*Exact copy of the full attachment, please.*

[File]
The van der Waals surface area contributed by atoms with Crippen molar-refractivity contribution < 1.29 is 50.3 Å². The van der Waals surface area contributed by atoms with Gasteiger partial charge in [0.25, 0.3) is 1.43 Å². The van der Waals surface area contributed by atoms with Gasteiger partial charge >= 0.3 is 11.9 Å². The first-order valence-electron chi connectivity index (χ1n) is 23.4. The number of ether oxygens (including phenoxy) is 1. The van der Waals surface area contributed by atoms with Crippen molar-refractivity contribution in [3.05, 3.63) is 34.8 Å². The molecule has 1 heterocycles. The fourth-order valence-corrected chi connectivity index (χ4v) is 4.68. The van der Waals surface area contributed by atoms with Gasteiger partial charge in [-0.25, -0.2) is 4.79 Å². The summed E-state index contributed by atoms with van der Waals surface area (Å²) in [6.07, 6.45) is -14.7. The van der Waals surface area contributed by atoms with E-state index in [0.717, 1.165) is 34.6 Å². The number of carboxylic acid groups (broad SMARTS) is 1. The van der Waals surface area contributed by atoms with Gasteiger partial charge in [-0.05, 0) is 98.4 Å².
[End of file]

The van der Waals surface area contributed by atoms with Crippen molar-refractivity contribution < 1.29 is 50.3 Å². The van der Waals surface area contributed by atoms with Gasteiger partial charge in [0.25, 0.3) is 1.43 Å². The van der Waals surface area contributed by atoms with Gasteiger partial charge >= 0.3 is 11.9 Å². The first-order valence-electron chi connectivity index (χ1n) is 23.4. The number of ether oxygens (including phenoxy) is 1. The van der Waals surface area contributed by atoms with Crippen molar-refractivity contribution in [3.05, 3.63) is 34.8 Å². The molecule has 1 heterocycles. The fourth-order valence-corrected chi connectivity index (χ4v) is 4.68. The van der Waals surface area contributed by atoms with Gasteiger partial charge in [-0.25, -0.2) is 4.79 Å². The summed E-state index contributed by atoms with van der Waals surface area (Å²) in [6.07, 6.45) is -14.7. The van der Waals surface area contributed by atoms with E-state index in [0.717, 1.165) is 34.6 Å². The number of carboxylic acid groups (broad SMARTS) is 1. The van der Waals surface area contributed by atoms with Gasteiger partial charge in [-0.05, 0) is 98.4 Å².